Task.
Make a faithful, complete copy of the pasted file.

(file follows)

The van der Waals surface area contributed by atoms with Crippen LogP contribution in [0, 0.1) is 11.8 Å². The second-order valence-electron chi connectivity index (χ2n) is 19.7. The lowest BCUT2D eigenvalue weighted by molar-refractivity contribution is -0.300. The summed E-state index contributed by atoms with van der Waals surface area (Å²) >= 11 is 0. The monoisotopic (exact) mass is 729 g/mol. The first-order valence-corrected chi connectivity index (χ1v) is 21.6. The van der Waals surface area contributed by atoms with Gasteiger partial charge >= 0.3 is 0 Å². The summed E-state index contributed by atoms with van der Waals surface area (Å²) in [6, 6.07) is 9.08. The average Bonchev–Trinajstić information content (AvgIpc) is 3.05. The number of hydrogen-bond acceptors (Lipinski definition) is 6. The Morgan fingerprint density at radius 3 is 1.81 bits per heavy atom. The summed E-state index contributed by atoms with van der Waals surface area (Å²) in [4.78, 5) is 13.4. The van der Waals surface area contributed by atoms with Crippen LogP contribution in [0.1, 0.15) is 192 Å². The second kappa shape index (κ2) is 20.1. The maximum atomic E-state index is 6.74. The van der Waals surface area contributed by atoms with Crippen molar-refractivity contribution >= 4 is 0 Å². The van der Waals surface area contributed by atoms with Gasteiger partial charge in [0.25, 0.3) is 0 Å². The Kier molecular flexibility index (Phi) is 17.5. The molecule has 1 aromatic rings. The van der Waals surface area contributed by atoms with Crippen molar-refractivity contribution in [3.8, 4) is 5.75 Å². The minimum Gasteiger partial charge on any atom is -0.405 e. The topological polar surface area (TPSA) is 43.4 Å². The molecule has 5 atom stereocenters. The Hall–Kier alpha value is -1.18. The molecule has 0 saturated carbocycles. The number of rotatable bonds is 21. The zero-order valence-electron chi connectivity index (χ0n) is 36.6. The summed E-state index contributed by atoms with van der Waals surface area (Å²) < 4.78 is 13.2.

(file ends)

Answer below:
The van der Waals surface area contributed by atoms with Crippen LogP contribution in [0, 0.1) is 11.8 Å². The second-order valence-electron chi connectivity index (χ2n) is 19.7. The lowest BCUT2D eigenvalue weighted by molar-refractivity contribution is -0.300. The summed E-state index contributed by atoms with van der Waals surface area (Å²) >= 11 is 0. The monoisotopic (exact) mass is 729 g/mol. The first-order valence-corrected chi connectivity index (χ1v) is 21.6. The van der Waals surface area contributed by atoms with Gasteiger partial charge >= 0.3 is 0 Å². The summed E-state index contributed by atoms with van der Waals surface area (Å²) in [6, 6.07) is 9.08. The average Bonchev–Trinajstić information content (AvgIpc) is 3.05. The number of hydrogen-bond acceptors (Lipinski definition) is 6. The Morgan fingerprint density at radius 3 is 1.81 bits per heavy atom. The summed E-state index contributed by atoms with van der Waals surface area (Å²) in [4.78, 5) is 13.4. The van der Waals surface area contributed by atoms with Crippen LogP contribution in [0.1, 0.15) is 192 Å². The second kappa shape index (κ2) is 20.1. The maximum atomic E-state index is 6.74. The van der Waals surface area contributed by atoms with Crippen molar-refractivity contribution >= 4 is 0 Å². The van der Waals surface area contributed by atoms with Gasteiger partial charge in [0.25, 0.3) is 0 Å². The Kier molecular flexibility index (Phi) is 17.5. The molecule has 1 aromatic rings. The van der Waals surface area contributed by atoms with Crippen molar-refractivity contribution in [3.8, 4) is 5.75 Å². The minimum Gasteiger partial charge on any atom is -0.405 e. The topological polar surface area (TPSA) is 43.4 Å². The molecule has 5 atom stereocenters. The Hall–Kier alpha value is -1.18. The molecule has 0 saturated carbocycles. The number of rotatable bonds is 21. The zero-order valence-electron chi connectivity index (χ0n) is 36.6. The summed E-state index contributed by atoms with van der Waals surface area (Å²) < 4.78 is 13.2.